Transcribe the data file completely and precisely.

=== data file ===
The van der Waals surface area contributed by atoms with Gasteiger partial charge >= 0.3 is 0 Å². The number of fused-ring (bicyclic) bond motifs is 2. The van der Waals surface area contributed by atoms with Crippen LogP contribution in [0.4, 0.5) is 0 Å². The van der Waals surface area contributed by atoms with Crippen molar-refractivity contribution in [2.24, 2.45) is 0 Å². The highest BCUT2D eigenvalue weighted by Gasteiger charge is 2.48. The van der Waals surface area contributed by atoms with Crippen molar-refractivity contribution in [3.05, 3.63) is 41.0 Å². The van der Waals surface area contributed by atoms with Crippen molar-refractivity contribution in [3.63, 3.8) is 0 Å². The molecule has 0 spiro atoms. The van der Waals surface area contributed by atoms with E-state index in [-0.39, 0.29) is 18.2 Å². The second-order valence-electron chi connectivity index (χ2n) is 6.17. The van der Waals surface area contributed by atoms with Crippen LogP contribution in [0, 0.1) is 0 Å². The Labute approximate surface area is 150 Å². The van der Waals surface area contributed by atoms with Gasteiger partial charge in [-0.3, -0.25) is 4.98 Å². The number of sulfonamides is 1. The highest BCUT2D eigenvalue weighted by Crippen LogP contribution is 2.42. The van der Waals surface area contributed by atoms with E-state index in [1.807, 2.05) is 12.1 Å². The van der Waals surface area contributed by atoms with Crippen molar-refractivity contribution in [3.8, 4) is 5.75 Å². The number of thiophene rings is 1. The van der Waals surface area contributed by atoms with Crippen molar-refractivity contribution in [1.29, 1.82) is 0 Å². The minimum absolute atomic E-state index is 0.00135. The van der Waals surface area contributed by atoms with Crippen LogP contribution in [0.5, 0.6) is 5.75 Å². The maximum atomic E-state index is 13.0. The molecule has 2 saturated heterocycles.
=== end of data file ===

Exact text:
The van der Waals surface area contributed by atoms with Gasteiger partial charge >= 0.3 is 0 Å². The number of fused-ring (bicyclic) bond motifs is 2. The van der Waals surface area contributed by atoms with Crippen LogP contribution in [0.4, 0.5) is 0 Å². The van der Waals surface area contributed by atoms with Crippen molar-refractivity contribution in [2.24, 2.45) is 0 Å². The highest BCUT2D eigenvalue weighted by Gasteiger charge is 2.48. The van der Waals surface area contributed by atoms with Crippen molar-refractivity contribution in [3.05, 3.63) is 41.0 Å². The van der Waals surface area contributed by atoms with Crippen molar-refractivity contribution in [3.63, 3.8) is 0 Å². The molecule has 0 spiro atoms. The van der Waals surface area contributed by atoms with E-state index in [-0.39, 0.29) is 18.2 Å². The second-order valence-electron chi connectivity index (χ2n) is 6.17. The van der Waals surface area contributed by atoms with Crippen LogP contribution in [0, 0.1) is 0 Å². The Labute approximate surface area is 150 Å². The van der Waals surface area contributed by atoms with Gasteiger partial charge in [-0.3, -0.25) is 4.98 Å². The number of sulfonamides is 1. The highest BCUT2D eigenvalue weighted by Crippen LogP contribution is 2.42. The van der Waals surface area contributed by atoms with E-state index in [1.807, 2.05) is 12.1 Å². The van der Waals surface area contributed by atoms with Crippen molar-refractivity contribution in [3.8, 4) is 5.75 Å². The number of thiophene rings is 1. The van der Waals surface area contributed by atoms with Crippen molar-refractivity contribution in [1.29, 1.82) is 0 Å². The minimum absolute atomic E-state index is 0.00135. The van der Waals surface area contributed by atoms with Crippen LogP contribution in [0.5, 0.6) is 5.75 Å². The maximum atomic E-state index is 13.0. The molecule has 2 saturated heterocycles.